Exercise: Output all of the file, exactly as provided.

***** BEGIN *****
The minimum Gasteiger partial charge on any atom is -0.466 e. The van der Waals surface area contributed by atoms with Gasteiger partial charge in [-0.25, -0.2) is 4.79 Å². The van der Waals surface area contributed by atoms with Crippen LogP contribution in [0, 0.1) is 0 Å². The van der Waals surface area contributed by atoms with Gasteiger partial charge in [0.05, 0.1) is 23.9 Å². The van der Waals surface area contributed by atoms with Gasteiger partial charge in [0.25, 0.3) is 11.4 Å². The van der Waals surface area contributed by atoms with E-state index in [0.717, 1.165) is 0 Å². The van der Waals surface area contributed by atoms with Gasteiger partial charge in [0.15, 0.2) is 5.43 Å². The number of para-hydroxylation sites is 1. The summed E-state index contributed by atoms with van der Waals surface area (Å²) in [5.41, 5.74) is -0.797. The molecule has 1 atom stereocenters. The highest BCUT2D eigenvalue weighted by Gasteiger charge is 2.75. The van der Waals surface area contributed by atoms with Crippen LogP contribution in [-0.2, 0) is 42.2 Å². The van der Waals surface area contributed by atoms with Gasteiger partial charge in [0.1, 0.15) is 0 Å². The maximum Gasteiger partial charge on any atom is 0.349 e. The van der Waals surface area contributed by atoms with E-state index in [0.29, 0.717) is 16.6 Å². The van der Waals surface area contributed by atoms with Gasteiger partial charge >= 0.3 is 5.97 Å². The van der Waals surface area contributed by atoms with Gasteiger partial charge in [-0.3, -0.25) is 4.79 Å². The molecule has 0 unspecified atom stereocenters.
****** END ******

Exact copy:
The minimum Gasteiger partial charge on any atom is -0.466 e. The van der Waals surface area contributed by atoms with Gasteiger partial charge in [-0.25, -0.2) is 4.79 Å². The van der Waals surface area contributed by atoms with Crippen LogP contribution in [0, 0.1) is 0 Å². The van der Waals surface area contributed by atoms with Gasteiger partial charge in [0.05, 0.1) is 23.9 Å². The van der Waals surface area contributed by atoms with Gasteiger partial charge in [0.25, 0.3) is 11.4 Å². The van der Waals surface area contributed by atoms with E-state index in [0.717, 1.165) is 0 Å². The van der Waals surface area contributed by atoms with Gasteiger partial charge in [0.15, 0.2) is 5.43 Å². The number of para-hydroxylation sites is 1. The summed E-state index contributed by atoms with van der Waals surface area (Å²) in [5.41, 5.74) is -0.797. The molecule has 1 atom stereocenters. The highest BCUT2D eigenvalue weighted by Gasteiger charge is 2.75. The van der Waals surface area contributed by atoms with Crippen LogP contribution in [-0.2, 0) is 42.2 Å². The van der Waals surface area contributed by atoms with Gasteiger partial charge in [0.1, 0.15) is 0 Å². The maximum Gasteiger partial charge on any atom is 0.349 e. The van der Waals surface area contributed by atoms with E-state index in [0.29, 0.717) is 16.6 Å². The van der Waals surface area contributed by atoms with Gasteiger partial charge >= 0.3 is 5.97 Å². The van der Waals surface area contributed by atoms with Gasteiger partial charge in [-0.3, -0.25) is 4.79 Å². The molecule has 0 unspecified atom stereocenters.